Is there anything worse on Netflix right now than David Letterman asking Jay-Z what’s up with the n-word? Sry 2 say but yes: it’s David Letterman asking Jay-Z on the very same interview -- it aired this month on My Next Guest Needs No Introduction -- if “hip-hop is all biographical.” Jay-Z’s jaw works for a second before he says, “No. A lot of guys are just telling stories.” Letterman startles: “Really?”
Uh, yes, really, and the funny thing is that just before Netflix dropped this embarrassment of an episode, it released a whole show about those stories, lovingly crafted by writers, producers and filmmakers who know the story of modern American hip-hop better than most people alive. Even funnier: it’s led by Jay-Z’s one-time bete noire Nas.
Those 1990s MTV hip-hop battles seem kind of silly from this distance, now that Jay-Z has become a sort of music industry Obama (crazy charming, plus the hair is this close to running for president) and Nas has evidently graduated to elder statesman. The ten artists who each get hour-length features on Rapture use their time to enlarge their own myths. Some, like the young Logic (the rapper all the teens you know are mad about) do it through personal vulnerability. Some engage with Black Lives Matter, like T.I., or deconstruct the genre’s sexism, like Rapsody, the only woman MC to feature in this season. And then there’s 2 Chainz, whose episode opens with a long, slow moment in the back of his car, where he lights up, looks the camera in the eye, and asks us if he should be wearing his new Alexander McQueen shoes or the Gucci kicks he’s worn once.
If you watch the second episode first, you come face to face with Nas himself, dream of a million 1990s MTV childhoods. Nas gives Killer Mike, the brilliant rapper from Run The Jewels (dream of a million 2000s Apple Music childhoods), a spot to play an unreleased song called ‘Black Power, White Powder.’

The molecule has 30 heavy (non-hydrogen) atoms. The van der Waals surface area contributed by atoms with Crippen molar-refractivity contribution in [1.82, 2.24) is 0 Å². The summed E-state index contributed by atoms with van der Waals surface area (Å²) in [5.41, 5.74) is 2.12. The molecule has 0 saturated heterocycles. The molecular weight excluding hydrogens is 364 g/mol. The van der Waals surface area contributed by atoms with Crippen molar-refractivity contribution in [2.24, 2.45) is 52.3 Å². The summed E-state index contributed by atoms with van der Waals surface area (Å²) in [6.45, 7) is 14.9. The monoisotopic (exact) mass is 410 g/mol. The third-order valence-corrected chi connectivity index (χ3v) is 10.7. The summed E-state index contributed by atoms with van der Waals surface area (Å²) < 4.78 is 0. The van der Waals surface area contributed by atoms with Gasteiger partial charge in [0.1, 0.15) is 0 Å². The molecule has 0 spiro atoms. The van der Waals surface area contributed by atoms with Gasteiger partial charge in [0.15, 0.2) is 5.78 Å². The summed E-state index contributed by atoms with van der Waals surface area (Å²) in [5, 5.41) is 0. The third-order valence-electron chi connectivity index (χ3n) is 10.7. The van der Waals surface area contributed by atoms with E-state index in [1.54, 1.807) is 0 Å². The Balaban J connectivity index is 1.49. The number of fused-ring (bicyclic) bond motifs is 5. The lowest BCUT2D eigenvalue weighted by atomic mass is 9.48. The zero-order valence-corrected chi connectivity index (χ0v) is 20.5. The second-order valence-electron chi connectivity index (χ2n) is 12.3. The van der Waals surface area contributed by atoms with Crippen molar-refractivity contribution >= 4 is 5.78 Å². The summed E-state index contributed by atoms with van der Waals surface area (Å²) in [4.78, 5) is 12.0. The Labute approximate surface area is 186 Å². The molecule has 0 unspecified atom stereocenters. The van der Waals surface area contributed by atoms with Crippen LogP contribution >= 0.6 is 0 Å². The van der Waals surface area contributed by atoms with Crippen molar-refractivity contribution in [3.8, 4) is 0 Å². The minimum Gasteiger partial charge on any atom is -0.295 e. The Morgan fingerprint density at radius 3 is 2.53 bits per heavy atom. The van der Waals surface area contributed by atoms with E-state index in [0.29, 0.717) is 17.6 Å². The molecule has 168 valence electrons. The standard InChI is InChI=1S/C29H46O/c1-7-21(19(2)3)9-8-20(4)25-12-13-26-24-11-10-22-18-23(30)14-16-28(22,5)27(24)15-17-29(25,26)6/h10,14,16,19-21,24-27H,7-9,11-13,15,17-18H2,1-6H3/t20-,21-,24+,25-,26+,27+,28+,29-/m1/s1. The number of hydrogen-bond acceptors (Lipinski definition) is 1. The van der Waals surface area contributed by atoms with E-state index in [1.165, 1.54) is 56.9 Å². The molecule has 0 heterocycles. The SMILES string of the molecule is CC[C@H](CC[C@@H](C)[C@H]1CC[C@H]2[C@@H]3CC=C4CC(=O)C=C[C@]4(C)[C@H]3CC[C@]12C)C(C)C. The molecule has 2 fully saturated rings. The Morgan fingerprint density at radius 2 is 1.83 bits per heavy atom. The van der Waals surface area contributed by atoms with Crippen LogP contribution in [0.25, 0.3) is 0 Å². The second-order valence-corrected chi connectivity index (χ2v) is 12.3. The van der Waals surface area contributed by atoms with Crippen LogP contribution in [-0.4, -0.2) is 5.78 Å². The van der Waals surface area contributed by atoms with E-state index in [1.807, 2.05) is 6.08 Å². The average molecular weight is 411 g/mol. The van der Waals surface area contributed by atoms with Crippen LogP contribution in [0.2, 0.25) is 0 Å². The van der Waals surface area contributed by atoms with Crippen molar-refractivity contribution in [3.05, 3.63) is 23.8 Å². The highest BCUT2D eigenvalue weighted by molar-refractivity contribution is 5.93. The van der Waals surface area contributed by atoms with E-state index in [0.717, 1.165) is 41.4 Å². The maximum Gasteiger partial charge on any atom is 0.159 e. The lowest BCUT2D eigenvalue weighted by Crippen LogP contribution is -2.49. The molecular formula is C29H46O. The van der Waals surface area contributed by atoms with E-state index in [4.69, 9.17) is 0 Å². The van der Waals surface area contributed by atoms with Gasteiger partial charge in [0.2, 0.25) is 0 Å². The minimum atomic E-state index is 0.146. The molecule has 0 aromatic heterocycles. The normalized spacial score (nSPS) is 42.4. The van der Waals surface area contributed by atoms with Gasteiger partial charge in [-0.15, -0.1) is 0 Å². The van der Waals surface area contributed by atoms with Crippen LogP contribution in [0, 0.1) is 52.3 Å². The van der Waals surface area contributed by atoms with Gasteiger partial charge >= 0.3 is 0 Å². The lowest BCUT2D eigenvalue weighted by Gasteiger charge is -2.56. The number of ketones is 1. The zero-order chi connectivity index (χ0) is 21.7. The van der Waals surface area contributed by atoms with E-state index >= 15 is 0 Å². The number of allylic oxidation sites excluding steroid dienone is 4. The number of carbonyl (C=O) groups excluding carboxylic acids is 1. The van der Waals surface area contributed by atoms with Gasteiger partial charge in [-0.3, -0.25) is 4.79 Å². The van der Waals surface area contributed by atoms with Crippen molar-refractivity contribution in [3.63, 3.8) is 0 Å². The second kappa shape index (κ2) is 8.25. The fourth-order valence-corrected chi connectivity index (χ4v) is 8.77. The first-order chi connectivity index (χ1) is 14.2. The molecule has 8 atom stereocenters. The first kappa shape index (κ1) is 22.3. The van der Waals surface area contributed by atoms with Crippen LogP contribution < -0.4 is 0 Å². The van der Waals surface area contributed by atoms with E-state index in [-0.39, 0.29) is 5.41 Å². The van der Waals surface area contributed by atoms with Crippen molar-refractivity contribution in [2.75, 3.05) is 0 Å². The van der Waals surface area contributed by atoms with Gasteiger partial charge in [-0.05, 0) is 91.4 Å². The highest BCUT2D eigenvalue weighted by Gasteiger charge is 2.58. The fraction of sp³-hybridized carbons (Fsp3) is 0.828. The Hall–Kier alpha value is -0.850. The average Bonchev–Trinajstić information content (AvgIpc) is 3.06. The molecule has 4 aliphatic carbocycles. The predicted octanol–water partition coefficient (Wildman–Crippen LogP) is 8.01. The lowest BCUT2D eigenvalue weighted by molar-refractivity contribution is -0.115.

“Every other culture has a funny story for you about how the first generation did some crooked shit to put them where they are,” Mike says by way of explanation. “You got Italian friends, they’ll tell you, ‘Yeah, my uncle was in the mob,’ right. You got a Jewish friend, ‘Yeah, my uncle was --’ you know? You got Southern white friends -- ‘Yeah, grandpa bootlegged.’ We’re the only culture, and I’ve known this from the crack era forward -- if society say our criminals wrong, goddamnit, our criminals wrong. We’ve never been taught that every culture, essentially, because of a capitalist system, you gotta start with some type of crime.”
That’s really the key to Rapture, in which the rappers and showrunners seem to have colluded to allow each episode to take on the rhythm of the artist writing his or her own rhymes. It’s also full of bull, as hip-hop unapologetically is. But that’s kind of what makes it stand out in a field crowded with hip-hop movies and documentaries. (Some of them are objectively cooler than Rapture; take The Defiant Ones, a slick, entertaining four-part series about Dr Dre and his producer, Jimmy Iovine, which also came out on Netflix India this March.)
It’s in deadly earnest, taking viewers into neighbourhoods (let 2 Chainz tell you, heaven help us, what a ‘trap house’ is), filming mushy interviews with parents, getting vox pops from fans waiting to get into concerts. But at no point is any of this interested in giving a viewer a key with which to unlock the genre. It wants, if anything, to re-invest it with mystique and restore its myths -- to tell stories not for biographical reasons, but for epic ones.
Getting there: Watch Rapture on Netflix here.
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